The hCG level often rises on the day four blood test because the action of methotrexate is not instantaneous, so the cells will have continued to divide for two or three days after the injection was given, and some cells release more hCG when they start to disappear. Your doctors are looking to see a drop in your hCG value of at least 15% between days four and seven. If there has not been a 15% drop, this is when the doctors will consider a second dose of methotrexate or surgery.
A few days after the injection, it is usual to begin to bleed and this bleeding can last between a few days and up to 6 weeks.
Every 3-7 days, beta hCG levels will continue to be monitored to ensure that they are falling appropriately. Most only need one injection but in up to a quarter of cases a further injection may be required if serum hCG levels are not decreasing.
Methotrexate is at least as good as surgery in terms of subsequent successful pregnancies. This may be due to the fact that medical treatment is non-invasive, whereas surgery may cause some scarring around the tube.
Commonly asked questions about medical management with methotrexate
What are the risks of being managed like this?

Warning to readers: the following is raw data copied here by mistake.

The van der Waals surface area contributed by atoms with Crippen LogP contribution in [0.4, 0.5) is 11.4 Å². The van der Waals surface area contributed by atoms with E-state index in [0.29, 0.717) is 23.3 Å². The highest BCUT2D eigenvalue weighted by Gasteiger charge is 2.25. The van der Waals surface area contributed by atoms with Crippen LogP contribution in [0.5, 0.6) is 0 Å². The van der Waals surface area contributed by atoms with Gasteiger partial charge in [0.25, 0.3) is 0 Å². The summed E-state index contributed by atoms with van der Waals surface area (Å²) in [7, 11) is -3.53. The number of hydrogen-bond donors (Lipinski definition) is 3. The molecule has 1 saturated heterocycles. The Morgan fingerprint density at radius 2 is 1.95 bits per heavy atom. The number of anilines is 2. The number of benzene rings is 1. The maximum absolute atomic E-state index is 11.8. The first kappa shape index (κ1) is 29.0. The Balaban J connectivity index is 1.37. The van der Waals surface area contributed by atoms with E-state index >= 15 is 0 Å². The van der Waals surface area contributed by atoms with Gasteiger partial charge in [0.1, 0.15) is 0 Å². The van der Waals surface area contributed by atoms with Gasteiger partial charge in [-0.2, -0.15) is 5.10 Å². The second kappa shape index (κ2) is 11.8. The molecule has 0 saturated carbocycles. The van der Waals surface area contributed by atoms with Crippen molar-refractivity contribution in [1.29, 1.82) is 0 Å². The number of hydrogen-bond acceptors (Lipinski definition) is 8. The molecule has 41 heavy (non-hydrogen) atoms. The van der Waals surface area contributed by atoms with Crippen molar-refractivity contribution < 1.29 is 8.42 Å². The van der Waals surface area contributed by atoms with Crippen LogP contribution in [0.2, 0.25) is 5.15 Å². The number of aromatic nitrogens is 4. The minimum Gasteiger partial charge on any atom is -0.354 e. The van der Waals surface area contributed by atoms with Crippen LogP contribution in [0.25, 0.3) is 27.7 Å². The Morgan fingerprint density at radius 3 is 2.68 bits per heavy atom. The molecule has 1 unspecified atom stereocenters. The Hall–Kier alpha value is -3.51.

The risk associated with treating being treated medically is that the medicine may not work as the cells of the ectopic pregnancy may continue to divide, which could result in there still being a need for surgery. Success rates do vary depending on the circumstances in which methotrexate is given and studies report success rates of 65-95%. Success rates tend to be higher with lower serum hCG levels. Your doctor should be able to tell you the success rate of methotrexate in their unit. Doctors can tell if the specialised cells of a pregnancy that produce the hCG hormone are still dividing because the hCG level will continue to rise and not fall. This will be monitored through blood tests.
Occasionally, an ectopic pregnancy can rupture despite low hCG levels. Your hospital should have given you a number to contact for health advice if you feel that anything is changing, or you will have been told to report to the Accident and Emergency (A&E) department. If you have not been told what to do and need to speak to someone ring the hospital department which is treating you or the NHS 111 Service by dialling 111.
What are the side effects?
The most common side effects of methotrexate are:
- cramping abdominal (tummy) pain is the most common side effect, and it usually occurs during the first 2 to 3 days of treatment. Because abdominal pain is also a sign of a ruptured ectopic pregnancy, report any abdominal pain to your health professional;
- fatigue – Many people feel very tired and are shocked by the sheer exhaustion that they encounter during treatment;
- vaginal bleeding or spotting;
- nausea, vomiting, and indigestion;
- light-headedness or dizziness – Again, because this is also a sign of a ruptured ectopic pregnancy, please report it to your health professional;
- A numb or sore bottom from the injection.
Other rarer side effects from methotrexate treatment for ectopic pregnancy, include:
- Skin sensitivity to sunlight
- Inflammation of the membrane covering the eye
- Sore mouth and throat
- Temporary hair loss
- Severe low blood counts (bone marrow suppression)